To further promote health and well-being all over the country, we at TGP are offering our patrons a free blood pressure checkup at all our branches nationwide.
Blood pressure is measured through the use of a sphygmomanometer, otherwise known as a blood pressure meter. The procedure begins when a medical professional wraps its cuff around your arm, inflating it to a point where it will constrict so much that it will hamper blood flow within your artery. The professional will then place a stethoscope over it as he deflates the cuff, listening for the sound of the blood as it starts to flow through the artery once again. The gauge attached to the cuff - scaled in "millimiters of mercury" (mmHg) - will assist in reading accurately.
Blood pressure is usually represented by two numbers joined by a divisive slash in the middle (x/y). The first measurement, called systolic pressure, indicates the reading when blood was first heard flowing. The latter reading, called diastolic pressure, indicates the reading when blood flow can no longer be heard.
Many use automatic monitors - also called electronic or digital monitors - to be able to easily track their blood pressure even when they're at home. It works similar to how the sphygmomanometer does, only this time, only one button press is needed and the results will be delivered within a minute or two without the need for the assistance of a qualified professional.
First and foremorst, it's a measure of maintenance. Ideally, we should keep away from high blood pressure as much as possible as it could develop into more serious issues over time. Someone who has thick, narrow artieries (as those with high blood pressure do) are more susceptible to clots, which in turn can cause an episode of a heart attack, a stroke, or even long-term diseases such as kidney issues or dementia.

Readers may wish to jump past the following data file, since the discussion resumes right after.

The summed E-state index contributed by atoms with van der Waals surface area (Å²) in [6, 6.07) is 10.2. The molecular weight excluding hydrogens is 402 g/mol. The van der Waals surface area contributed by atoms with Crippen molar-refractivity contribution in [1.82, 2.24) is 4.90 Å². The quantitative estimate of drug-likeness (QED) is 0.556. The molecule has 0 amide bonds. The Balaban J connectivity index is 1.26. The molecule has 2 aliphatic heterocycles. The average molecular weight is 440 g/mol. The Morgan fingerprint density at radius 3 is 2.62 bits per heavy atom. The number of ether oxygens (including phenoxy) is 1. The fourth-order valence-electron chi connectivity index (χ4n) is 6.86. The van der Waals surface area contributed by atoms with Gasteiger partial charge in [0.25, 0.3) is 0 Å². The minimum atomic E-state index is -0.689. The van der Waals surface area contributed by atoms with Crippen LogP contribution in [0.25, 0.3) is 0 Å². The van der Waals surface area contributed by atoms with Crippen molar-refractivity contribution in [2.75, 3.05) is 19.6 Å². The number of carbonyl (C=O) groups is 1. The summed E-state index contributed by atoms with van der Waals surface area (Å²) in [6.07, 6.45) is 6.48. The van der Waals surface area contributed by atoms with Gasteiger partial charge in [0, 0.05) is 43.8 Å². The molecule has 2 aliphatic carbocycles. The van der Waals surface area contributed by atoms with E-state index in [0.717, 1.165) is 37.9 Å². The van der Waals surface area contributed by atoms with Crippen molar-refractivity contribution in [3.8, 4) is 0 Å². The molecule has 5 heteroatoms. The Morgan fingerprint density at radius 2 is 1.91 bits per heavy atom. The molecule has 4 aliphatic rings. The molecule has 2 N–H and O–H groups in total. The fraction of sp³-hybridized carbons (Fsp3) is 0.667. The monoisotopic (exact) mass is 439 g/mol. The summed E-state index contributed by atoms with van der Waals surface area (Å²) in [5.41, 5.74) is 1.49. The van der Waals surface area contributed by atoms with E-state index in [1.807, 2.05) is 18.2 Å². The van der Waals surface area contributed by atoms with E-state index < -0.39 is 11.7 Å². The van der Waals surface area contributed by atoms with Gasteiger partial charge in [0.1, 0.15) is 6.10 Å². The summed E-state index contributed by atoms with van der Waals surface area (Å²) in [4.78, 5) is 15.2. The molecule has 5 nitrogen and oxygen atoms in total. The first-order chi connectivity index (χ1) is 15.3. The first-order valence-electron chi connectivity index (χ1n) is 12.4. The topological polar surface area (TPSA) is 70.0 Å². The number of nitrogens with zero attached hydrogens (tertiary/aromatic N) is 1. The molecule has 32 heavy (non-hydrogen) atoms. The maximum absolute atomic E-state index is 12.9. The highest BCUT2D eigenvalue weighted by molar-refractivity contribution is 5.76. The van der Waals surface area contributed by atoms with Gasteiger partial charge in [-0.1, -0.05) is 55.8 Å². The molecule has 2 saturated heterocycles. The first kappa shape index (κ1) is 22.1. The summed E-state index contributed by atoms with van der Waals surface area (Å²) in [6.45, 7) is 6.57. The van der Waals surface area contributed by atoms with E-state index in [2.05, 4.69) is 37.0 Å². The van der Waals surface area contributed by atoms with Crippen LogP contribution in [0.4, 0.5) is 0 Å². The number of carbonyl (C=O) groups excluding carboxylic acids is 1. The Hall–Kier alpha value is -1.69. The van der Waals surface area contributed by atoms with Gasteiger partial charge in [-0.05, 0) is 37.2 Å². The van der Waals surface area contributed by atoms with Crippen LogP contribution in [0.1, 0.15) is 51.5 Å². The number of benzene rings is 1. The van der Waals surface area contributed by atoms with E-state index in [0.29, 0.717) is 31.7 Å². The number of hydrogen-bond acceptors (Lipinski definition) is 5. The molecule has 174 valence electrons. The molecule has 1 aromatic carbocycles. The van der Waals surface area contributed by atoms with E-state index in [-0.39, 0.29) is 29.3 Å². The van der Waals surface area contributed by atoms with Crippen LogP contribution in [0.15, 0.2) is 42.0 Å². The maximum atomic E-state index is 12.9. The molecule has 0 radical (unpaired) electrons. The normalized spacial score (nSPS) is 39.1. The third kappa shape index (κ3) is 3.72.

To know whether or not our blood pressure levels are acceptable, we have to know what the readings mean. Learn more by checking the chart below:
|Blood Pressure Measurements|
|Normal||Systolic: <120 mmHg Diastolic: <80 mmHg|
|Prehypertensive (at risk)||Systolic: 120-139 mmHg Diastolic: 80-89 mmHg|
|High||Systolic: 140 mmHg or more Diastolic: 90 mmHg or more|
Take note that those between 120/80 and 140/90 have are close to becoming hypertensive, and should prevent its development by engaging in exercise, eating better, and reducing stress levels.
For those conducting tests at home, make sure to take it multiple times then average off the results as automatic monitors tend to be inaccurate. This is especially true for those who use the wrist variety. As for those who use monitors that latch onto the finger, an even wider margin of error should be afforded.